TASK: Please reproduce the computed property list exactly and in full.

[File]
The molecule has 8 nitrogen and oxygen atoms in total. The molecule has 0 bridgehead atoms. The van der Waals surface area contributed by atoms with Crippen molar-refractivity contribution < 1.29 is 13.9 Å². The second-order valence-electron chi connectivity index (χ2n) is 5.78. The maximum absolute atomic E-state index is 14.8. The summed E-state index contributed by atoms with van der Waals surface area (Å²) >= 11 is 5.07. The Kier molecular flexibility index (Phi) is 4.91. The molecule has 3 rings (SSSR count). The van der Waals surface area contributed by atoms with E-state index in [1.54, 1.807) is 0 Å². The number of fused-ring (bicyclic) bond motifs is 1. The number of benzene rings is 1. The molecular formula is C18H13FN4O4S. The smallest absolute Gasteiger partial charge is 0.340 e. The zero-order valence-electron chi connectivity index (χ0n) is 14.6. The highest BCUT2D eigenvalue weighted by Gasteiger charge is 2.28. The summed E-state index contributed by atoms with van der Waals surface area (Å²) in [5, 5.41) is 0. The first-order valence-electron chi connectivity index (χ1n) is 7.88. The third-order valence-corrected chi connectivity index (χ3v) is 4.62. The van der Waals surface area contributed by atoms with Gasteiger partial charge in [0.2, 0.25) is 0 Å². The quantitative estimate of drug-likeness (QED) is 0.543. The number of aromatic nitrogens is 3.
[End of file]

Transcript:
The molecule has 8 nitrogen and oxygen atoms in total. The molecule has 0 bridgehead atoms. The van der Waals surface area contributed by atoms with Crippen molar-refractivity contribution < 1.29 is 13.9 Å². The second-order valence-electron chi connectivity index (χ2n) is 5.78. The maximum absolute atomic E-state index is 14.8. The summed E-state index contributed by atoms with van der Waals surface area (Å²) >= 11 is 5.07. The Kier molecular flexibility index (Phi) is 4.91. The molecule has 3 rings (SSSR count). The van der Waals surface area contributed by atoms with E-state index in [1.54, 1.807) is 0 Å². The number of fused-ring (bicyclic) bond motifs is 1. The number of benzene rings is 1. The molecular formula is C18H13FN4O4S. The smallest absolute Gasteiger partial charge is 0.340 e. The zero-order valence-electron chi connectivity index (χ0n) is 14.6. The highest BCUT2D eigenvalue weighted by Gasteiger charge is 2.28. The summed E-state index contributed by atoms with van der Waals surface area (Å²) in [5, 5.41) is 0. The first-order valence-electron chi connectivity index (χ1n) is 7.88. The third-order valence-corrected chi connectivity index (χ3v) is 4.62. The van der Waals surface area contributed by atoms with Gasteiger partial charge in [0.2, 0.25) is 0 Å². The quantitative estimate of drug-likeness (QED) is 0.543. The number of aromatic nitrogens is 3.